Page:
Shields Ferry 'here to stay' - leaders pledge to keep River Tyne crossing between North and South Shields
The Shields Ferry is here to stay – that’s the promise to passengers as bosses push to secure desperately needed funding to secure the service’s future.
Major fears have surrounded the future of the historic river crossing between North and South Shields due to the rapidly deteriorating condition of its north landing.
A bid was launched to the Government’s Levelling Up Fund (LUF) earlier this year to pay for the building of a new jetty nearer the North Shields Fish Quay, with warnings that the ferry would have to be shut down unless the project can be funded and built by 2025.
It was reported by the Financial Times this week that the second round of the Government’s flagship investment programme to boost struggling areas has been delayed again until January.
Despite that setback, which causes prolonged doubt over a range of North East funding bids, including for the new Gateshead Quayside arena, chiefs at Nexus are now insistent that they will not be abandoning the Shields Ferry regardless of what happens with the LUF.
Managing director Martin Kearney said: “I am a bit disappointed but probably not surprised [at the delay]. We are working very closely with DfT and we know what is going on down there and what reviews are taking place.
“I am disappointed because I am desperate for the finance for the ferry landing, as is the region. I am going to be the one that stops operating the ferry? Absolutely not."
However, Mr Kearney is keeping potential ‘Plan B’ options under wraps for now.
“Of course we have options. That ferry is something that is here to stay.
“From Nexus’ and a personal point of view, our ferry service is really important to us and the region. We have got other options that we are exploring in the background, but nothing is easy at this point because we need the finance coming in to procure and make things happen.”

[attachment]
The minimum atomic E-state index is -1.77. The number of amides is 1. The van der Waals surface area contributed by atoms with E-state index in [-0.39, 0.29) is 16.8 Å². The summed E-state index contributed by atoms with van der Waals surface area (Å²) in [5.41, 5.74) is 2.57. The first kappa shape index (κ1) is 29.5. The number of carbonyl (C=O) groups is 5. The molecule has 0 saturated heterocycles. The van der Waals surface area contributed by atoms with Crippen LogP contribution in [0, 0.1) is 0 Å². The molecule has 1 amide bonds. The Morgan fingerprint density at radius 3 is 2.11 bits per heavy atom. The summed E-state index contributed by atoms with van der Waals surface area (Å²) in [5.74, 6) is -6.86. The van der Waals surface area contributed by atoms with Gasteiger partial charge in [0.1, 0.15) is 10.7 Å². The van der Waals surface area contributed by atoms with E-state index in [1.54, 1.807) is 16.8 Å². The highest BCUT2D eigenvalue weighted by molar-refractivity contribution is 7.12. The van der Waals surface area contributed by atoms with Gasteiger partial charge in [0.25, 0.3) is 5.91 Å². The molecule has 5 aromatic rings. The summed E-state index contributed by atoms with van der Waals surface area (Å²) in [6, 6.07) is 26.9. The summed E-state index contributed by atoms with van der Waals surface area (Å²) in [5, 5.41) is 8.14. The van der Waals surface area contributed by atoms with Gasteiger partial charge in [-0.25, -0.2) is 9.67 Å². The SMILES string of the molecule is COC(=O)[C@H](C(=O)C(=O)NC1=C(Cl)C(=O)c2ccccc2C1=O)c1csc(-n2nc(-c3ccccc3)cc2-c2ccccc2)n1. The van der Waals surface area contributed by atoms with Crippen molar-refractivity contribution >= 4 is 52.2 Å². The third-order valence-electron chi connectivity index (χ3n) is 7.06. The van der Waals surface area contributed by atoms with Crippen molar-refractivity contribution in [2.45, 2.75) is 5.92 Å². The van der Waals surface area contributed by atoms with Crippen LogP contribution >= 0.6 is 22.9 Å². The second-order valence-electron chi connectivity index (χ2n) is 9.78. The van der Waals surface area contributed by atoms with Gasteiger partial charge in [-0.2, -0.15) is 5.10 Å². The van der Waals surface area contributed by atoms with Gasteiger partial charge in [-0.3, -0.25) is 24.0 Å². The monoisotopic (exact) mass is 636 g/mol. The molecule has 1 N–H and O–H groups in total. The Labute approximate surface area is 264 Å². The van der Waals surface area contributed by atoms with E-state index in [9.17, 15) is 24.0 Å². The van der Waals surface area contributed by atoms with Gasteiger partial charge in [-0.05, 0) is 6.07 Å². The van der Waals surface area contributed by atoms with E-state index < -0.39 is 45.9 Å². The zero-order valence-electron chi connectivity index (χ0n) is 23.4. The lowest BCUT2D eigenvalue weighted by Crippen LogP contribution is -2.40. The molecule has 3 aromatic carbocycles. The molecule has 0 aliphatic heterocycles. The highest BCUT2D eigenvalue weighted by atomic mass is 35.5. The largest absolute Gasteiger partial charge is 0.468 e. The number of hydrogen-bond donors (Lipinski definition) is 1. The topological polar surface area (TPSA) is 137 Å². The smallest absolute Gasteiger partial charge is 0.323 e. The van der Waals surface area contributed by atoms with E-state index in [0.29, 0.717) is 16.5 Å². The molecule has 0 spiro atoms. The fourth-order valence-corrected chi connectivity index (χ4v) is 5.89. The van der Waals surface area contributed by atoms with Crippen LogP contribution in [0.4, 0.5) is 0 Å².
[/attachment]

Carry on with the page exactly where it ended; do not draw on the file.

Proposals for a new north landing closer to the Fish Quay have been in the works for several years, but were dealt a massive blow last summer when the majority of its funding collapsed.
Nexus has warned previously that the transport link could be lost without a new backer being found, potentially ending a centuries-old tradition of people being carried across the Tyne by boat.
But Mr Kearney struck a far more hopeful tone in an interview this week, adding: “Let’s have some optimism… I am optimistic that there is a solution here.”
The famous river crossing is used by around 400,000 people a year and ferries are thought to have carried people across the Tyne for at least 750 years.
The entire landing project had been expected to cost £8.8million, though that was before the current inflation crisis. Nexus had previously agreed to spend £3.2m of its own money on the scheme, but lost £5.6m of promised support from the Government’s Getting Building Fund because it could not meet “strict” time pressures attached to the grant.